The risk is that fatigue sets in. Incremental reform over the long term as a proposition for systemic change isn’t really appealing for the most politically vocal and active segment of our society. Their imagination is framed by minutes and weeks, not months and years. If those who feel, to whatever degree, they contributed to the Presidency and government we enjoy today are still without voice, and what they aspire to, voted in, hope for and support is precisely what government is not doing or undermining, what will immediately result is disengagement and disenchantment. Through this alone, the government loses a bulwark against political regression. Over time and unaddressed, the waves of criticism against government from this demographic can be hard to distinguish from the propaganda of the JO, even if the two camps remain, ideologically and motivationally, largely distinct. These are ‘wicked problems’ – significant challenges that morph even as you study them, and change even as you find good enough responses. The government needs the best minds to address them, and not just from within party ranks.
From idiom and expression to platform and medium, what is a sophisticated, scathing wit especially in Sinhala through popular culture increasingly berates those in government. This means that a key demographic still cares, and gives a damn. This means they are observant, follow government policy with interest and are still partial to the promise of yahapalanaya in contrast to what was voted out of power. This means that with skill and significant investments in time, there is a community that creates content which regularly goes viral, lampooning those in power for not doing what they promised. Surely, these are signs of a healthy democracy unimaginable just two or three years ago? What we see today in Sri Lanka is that the most textured discussions on politics is often led by those outside political parties. It is a discussion that is rich, varied and multi-polar, anchored to not just one entity, location or language. It cannot be censored and through a variety of mediums encourages those who were never before part of these dialogues to participate, freely, through like, comment, selfie, hashtag, video, soundbite, emoticon, filter, livestream or instant message, aside from the consumption of traditional mainstream media.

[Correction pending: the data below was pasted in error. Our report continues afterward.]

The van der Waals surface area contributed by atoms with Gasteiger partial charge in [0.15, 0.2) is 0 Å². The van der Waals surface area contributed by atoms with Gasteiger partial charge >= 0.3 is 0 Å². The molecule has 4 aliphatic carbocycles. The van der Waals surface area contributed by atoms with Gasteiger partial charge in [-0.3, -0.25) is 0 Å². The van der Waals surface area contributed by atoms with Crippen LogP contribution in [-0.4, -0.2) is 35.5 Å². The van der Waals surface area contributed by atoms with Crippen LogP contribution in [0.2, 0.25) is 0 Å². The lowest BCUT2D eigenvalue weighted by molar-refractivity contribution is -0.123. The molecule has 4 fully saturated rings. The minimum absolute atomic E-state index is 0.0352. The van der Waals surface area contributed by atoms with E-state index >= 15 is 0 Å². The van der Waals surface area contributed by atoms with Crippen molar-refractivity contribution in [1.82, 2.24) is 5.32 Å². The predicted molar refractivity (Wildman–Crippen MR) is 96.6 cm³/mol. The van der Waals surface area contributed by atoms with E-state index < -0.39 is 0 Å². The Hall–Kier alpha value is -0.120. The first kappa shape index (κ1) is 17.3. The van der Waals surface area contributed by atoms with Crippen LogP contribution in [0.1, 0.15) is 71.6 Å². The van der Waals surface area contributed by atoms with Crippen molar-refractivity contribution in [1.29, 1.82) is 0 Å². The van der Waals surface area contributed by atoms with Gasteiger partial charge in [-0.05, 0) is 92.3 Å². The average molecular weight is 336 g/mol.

This is arguably very new for government in Sri Lanka and stands in stark contrast to the Rajapaksa’s rule through violence, fear and anxiety. Must we carry their entrails into the future? The Sirisena-Wickremesinghe administration continues to enjoy the confidence of many, and yet still see principled criticism with fear, discomfort and disdain. A few interested in governance beyond SUVs and have the ear of the President and PM need to tell them, gently but firmly and repeatedly, that to lose the organic support they enjoy today, in person, through party and over digital domains, would be the first step in losing what is an important legacy they can write together.
And that would be such a pity.
First published in The Sunday Island, 2 October 2016.